1, 2, 3, CT

Normal arrives slowly and enshrouded in relativity.

Shortly after my surgery, I receive an offhand recommendation from my oncology nurse to get a CT, or CAT scan, which is a special X-ray that produces cross-sectional images. Since there had been some worry over my tumor marker numbers creeping up pre-surgery, the nurse automatically referred me. I obliged with no idea what was in store.
Upon checking in for my first ever CT scan, I'm informed of the need to drink contrast every 15 minutes for the next hour before the test. I'm offered a variety of flavors of thick, toxic looking stuff in plastic bottles marked "Barium Sulfate Smoothie" -  appetizing stuff, starting right with the name.
I select vanilla and am pretty violently cringing, gagging, and shuddering through the first cup - as in, the first 1/4 of what I'm supposed to drink. I look around the waiting room instinctually, as though to commiserate with anyone else brandishing Barium; my widened eyes search for someone to give a “Can you believe this stuff?” nod to. No one else is suffering the smoothie at the moment though.

Like a child, I reach up and plug my nose with every gulp and regret having to let go to breath; as soon as air hits my tongue, my shoulders are scrunching up and I'm involuntarily shaking my head from side to side. Wow, this is some "smoothie." 
My sister-in-law Jamie, who has kindly accompanied me on this adventure, keeps moving the trash can closer, obviously fearing I’m going to vomit. Oh no, there’s no way I’m letting this stuff come back up. 

Just before the 30-minute mark, when it's time to down a third cup, even though I've barely finished the second, Jamie and I go back to reception to swap the second of the two bottles of vanilla for another flavor. We ask our barista/receptionist for his recommendation and head back to the waiting area with a “mochachino.” I'm afraid it's going to put me off of coffee forever, but no need to worry as it tastes absolutely nothing like coffee. He is right though, it is slightly better. 

50 minutes in and I'm pretty drastically behind on finishing both bottles. I'm alternating between rationalizing body mass ratios to ounces necessary and reverting to childish impulses to hide the unfinished bottles. 

At 5 minutes till the hour, the doors slide open and a radiologist appears wielding my chart. She waves me back and doesn't even glance at my 2 half-full bottles. Apparently Barium Sulfate brings out the immature in me because I'm grinning like a child who narrowly escaped getting caught misbehaving. Hee, hee, she didn't even notice I didn’t finish it all. 
As soon I'm through the door, childish impulses as well as hopeful rationalizations vanish, and I simply mention that I didn't drink it all. "No problem; you don't need all of it. I'm sure you were tortured enough," the long-haired radiologist says with a smile. 
What? That's it? No sending me back out with admonishments? No failed test?  Alright!

Wait, could I have gotten away with drinking less than I did?

The comically uncomfortable ordeal from the waiting room is about to fade into insignificance. A real and serious torture is lying in wait ahead.
I change into a gown, ease myself onto yet another examination table hanging out of a large, expensive-looking machine, and am informed the second part of the contrast is administered through IV. Oh no, not my veins! Just give me another bottle of smoothie. Seriously, I’ll take anything to avoid involving my veins.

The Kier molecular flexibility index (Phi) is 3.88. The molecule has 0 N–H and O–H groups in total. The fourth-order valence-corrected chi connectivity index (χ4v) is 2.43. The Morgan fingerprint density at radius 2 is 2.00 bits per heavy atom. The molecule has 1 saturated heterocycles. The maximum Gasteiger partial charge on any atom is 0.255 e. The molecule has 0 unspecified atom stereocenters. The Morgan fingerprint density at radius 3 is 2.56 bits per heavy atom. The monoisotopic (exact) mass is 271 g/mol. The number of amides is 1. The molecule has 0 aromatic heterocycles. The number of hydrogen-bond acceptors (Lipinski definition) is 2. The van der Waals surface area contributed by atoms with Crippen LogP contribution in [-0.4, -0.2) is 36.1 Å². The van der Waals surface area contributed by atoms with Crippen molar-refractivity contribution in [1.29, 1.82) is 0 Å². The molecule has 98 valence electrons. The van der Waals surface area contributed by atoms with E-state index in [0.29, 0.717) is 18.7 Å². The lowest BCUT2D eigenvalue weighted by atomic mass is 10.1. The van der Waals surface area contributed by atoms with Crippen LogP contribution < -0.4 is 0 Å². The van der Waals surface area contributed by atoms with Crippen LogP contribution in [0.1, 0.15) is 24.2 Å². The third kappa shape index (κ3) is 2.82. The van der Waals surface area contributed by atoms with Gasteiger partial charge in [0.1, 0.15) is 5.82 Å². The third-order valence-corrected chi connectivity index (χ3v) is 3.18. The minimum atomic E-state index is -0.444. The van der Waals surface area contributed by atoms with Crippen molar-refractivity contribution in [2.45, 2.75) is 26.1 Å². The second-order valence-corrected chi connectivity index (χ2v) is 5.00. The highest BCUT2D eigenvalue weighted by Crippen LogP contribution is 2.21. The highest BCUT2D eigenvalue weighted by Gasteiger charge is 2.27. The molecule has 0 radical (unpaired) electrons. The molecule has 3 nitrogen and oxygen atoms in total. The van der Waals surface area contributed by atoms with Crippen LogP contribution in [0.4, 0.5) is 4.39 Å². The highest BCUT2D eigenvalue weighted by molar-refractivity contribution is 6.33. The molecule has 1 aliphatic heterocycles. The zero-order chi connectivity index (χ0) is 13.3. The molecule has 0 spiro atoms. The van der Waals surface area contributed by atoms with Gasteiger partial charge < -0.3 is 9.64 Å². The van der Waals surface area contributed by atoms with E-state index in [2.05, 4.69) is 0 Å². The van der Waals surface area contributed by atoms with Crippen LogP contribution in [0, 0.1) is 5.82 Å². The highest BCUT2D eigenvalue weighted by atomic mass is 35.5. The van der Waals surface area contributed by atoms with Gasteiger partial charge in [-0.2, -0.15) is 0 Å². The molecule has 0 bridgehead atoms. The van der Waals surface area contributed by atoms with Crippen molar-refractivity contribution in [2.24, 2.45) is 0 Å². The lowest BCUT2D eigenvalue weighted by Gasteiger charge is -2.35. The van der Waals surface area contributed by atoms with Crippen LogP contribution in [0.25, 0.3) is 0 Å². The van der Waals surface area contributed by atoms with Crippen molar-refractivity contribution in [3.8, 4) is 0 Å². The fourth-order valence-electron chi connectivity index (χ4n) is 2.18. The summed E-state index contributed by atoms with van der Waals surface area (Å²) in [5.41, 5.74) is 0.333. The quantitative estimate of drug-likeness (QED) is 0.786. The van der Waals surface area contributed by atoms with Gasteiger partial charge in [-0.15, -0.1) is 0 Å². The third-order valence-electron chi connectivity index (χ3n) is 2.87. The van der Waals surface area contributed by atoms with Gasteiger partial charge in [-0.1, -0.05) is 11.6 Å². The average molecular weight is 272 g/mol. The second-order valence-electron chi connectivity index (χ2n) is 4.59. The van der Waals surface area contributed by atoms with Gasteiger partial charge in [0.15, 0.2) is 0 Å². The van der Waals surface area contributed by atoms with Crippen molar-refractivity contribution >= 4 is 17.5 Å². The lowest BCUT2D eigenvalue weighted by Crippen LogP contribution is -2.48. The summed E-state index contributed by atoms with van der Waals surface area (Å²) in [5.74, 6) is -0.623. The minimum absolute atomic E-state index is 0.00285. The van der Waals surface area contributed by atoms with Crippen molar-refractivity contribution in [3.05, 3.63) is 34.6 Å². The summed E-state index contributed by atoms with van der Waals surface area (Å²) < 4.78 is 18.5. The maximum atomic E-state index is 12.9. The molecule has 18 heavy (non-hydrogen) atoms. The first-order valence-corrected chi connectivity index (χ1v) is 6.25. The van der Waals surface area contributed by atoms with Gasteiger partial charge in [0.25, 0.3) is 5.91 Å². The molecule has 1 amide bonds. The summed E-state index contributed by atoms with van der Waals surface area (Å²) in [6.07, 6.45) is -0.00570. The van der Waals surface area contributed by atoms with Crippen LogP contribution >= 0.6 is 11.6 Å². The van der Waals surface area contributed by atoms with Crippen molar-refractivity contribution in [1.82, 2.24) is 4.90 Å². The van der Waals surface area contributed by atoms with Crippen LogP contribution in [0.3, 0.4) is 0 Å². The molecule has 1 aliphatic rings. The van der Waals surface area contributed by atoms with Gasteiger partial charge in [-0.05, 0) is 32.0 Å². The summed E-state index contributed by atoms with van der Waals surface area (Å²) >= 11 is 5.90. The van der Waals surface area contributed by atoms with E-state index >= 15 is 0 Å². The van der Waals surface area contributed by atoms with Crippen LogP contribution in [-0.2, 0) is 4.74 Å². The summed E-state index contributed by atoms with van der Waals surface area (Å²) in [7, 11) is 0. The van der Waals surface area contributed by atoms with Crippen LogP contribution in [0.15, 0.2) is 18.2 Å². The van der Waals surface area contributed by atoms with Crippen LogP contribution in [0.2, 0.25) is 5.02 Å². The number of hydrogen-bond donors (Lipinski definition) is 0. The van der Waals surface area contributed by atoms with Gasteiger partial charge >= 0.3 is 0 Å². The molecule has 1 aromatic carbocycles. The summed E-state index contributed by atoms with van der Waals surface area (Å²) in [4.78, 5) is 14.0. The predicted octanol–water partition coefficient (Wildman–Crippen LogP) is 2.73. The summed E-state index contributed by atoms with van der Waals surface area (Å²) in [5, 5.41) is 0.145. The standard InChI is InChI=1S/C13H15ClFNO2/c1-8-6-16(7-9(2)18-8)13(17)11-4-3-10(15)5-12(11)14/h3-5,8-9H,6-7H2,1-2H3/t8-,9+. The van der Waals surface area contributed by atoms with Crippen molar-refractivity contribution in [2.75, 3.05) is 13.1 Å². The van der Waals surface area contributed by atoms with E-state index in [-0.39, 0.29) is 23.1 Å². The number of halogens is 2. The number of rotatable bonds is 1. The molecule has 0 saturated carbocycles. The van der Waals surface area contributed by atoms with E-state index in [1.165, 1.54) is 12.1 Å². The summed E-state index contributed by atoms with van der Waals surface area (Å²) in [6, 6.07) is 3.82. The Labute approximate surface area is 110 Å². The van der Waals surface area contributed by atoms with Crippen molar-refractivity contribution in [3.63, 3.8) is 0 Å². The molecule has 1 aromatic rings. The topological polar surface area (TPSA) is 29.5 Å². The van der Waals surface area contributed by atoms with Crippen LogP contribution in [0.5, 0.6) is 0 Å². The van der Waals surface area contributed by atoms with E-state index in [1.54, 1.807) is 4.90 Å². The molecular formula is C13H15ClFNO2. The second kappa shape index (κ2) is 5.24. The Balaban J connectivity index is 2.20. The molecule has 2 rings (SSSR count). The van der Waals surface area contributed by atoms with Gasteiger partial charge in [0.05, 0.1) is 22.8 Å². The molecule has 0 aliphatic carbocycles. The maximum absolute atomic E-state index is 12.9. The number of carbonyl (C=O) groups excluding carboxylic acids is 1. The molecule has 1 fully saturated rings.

The veins in my arms are small, roll when pricked, and have been pretty severely taxed over the 6 chemo infusions. My left arm can no longer be used, since I've now had lymph nodes removed on that side and so it’s at high risk for lymphodema. This limits me to the poor option that is my right arm, which has already taken a pretty hefty beating. I had a chemo infusion go bad in this arm; the poison leaked and a whole part of my forearm is still discolored and numb. Then there's the busted vein on the top of my right hand, where the IV was in for 3 days while I was in the hospital for surgery.

All around, I’m not in an ideal candidate for either (A) getting a large needle into a vein or (B) keeping it there without the vein collapsing when fluid is pushed through it.  

1 radiologist, 2 radiologist, 3. 1 vein-finding light, 2 warm packs, 3 sheets. I'm still cold, dehydrated, and possessing uncooperative veins with only one usable arm. 1 prick, 2 prick, 3.... 6, 7 and still no vein that's walls don't collapse when they start injecting the contrast fluid through it.  
No one wants to be stuck with a needle and of course not repeatedly; a digging, damaging needle.
Lying there on that table, I am not a person. They don't see me. I'm just an arm - a difficult prick that might reflect poorly on them if they fail. Just an arm. Meanwhile, the rest of me is shaking, starting to cry, and wishing I were back in the waiting room drinking toxic smoothies while Jamie shoves the trash can at me.  

I try to be strong. I turn my head away from the white coats hovering above me and count the knobs on the cupboards. And then I count them again in Italian. I get halfway through Annie's "Tomorrow."  When I lose the focus to come up with lyrics or languages, I simply stare at the cupboards and chant desperately, "1, 2, 3.  1, 2, 3.  1, 2, 3" over and over again. 

With every locatable vein tried and failed, the technicians finally give up and run the scan without that portion of contrast. Their prodding efforts are for naught.
I'm so glad my oncologist's nurse recommended I get this fairly-ineffective test, just as a precaution. Barium Sulfate and vein exploration is a recipe for fun by any count.


  1. your posts often leave me with no words. please tell me this was not the day you were stuck in that machine too.

  2. Hah, yes, this was all one, fun day.